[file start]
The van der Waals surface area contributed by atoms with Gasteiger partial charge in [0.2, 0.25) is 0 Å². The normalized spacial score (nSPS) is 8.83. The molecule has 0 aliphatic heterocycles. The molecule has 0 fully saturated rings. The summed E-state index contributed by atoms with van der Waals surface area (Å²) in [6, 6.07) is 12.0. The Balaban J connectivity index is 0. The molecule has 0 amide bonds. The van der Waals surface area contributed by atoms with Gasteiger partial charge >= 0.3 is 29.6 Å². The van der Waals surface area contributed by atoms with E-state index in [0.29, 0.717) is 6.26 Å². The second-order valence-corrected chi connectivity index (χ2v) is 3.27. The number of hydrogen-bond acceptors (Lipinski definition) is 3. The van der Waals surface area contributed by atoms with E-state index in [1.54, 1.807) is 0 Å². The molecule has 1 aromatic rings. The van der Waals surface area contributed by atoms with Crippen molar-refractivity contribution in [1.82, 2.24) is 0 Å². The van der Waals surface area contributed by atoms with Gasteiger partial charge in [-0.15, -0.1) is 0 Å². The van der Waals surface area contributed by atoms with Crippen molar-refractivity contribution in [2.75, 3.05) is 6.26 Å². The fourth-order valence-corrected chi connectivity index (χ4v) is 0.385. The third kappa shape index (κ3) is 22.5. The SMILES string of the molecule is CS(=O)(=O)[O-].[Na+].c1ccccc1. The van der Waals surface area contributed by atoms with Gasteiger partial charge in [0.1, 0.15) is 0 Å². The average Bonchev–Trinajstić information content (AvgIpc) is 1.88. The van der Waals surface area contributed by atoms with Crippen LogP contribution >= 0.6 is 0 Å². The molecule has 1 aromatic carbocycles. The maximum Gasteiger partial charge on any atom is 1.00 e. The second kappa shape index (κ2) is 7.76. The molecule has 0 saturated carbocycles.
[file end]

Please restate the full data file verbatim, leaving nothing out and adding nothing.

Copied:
The van der Waals surface area contributed by atoms with Gasteiger partial charge in [0.2, 0.25) is 0 Å². The normalized spacial score (nSPS) is 8.83. The molecule has 0 aliphatic heterocycles. The molecule has 0 fully saturated rings. The summed E-state index contributed by atoms with van der Waals surface area (Å²) in [6, 6.07) is 12.0. The Balaban J connectivity index is 0. The molecule has 0 amide bonds. The van der Waals surface area contributed by atoms with Gasteiger partial charge >= 0.3 is 29.6 Å². The van der Waals surface area contributed by atoms with E-state index in [0.29, 0.717) is 6.26 Å². The second-order valence-corrected chi connectivity index (χ2v) is 3.27. The number of hydrogen-bond acceptors (Lipinski definition) is 3. The van der Waals surface area contributed by atoms with E-state index in [1.54, 1.807) is 0 Å². The molecule has 1 aromatic rings. The van der Waals surface area contributed by atoms with Crippen molar-refractivity contribution in [1.82, 2.24) is 0 Å². The van der Waals surface area contributed by atoms with Gasteiger partial charge in [-0.15, -0.1) is 0 Å². The van der Waals surface area contributed by atoms with Crippen molar-refractivity contribution in [2.75, 3.05) is 6.26 Å². The fourth-order valence-corrected chi connectivity index (χ4v) is 0.385. The third kappa shape index (κ3) is 22.5. The SMILES string of the molecule is CS(=O)(=O)[O-].[Na+].c1ccccc1. The van der Waals surface area contributed by atoms with Gasteiger partial charge in [0.1, 0.15) is 0 Å². The average Bonchev–Trinajstić information content (AvgIpc) is 1.88. The van der Waals surface area contributed by atoms with Crippen LogP contribution >= 0.6 is 0 Å². The molecule has 1 aromatic carbocycles. The maximum Gasteiger partial charge on any atom is 1.00 e. The second kappa shape index (κ2) is 7.76. The molecule has 0 saturated carbocycles.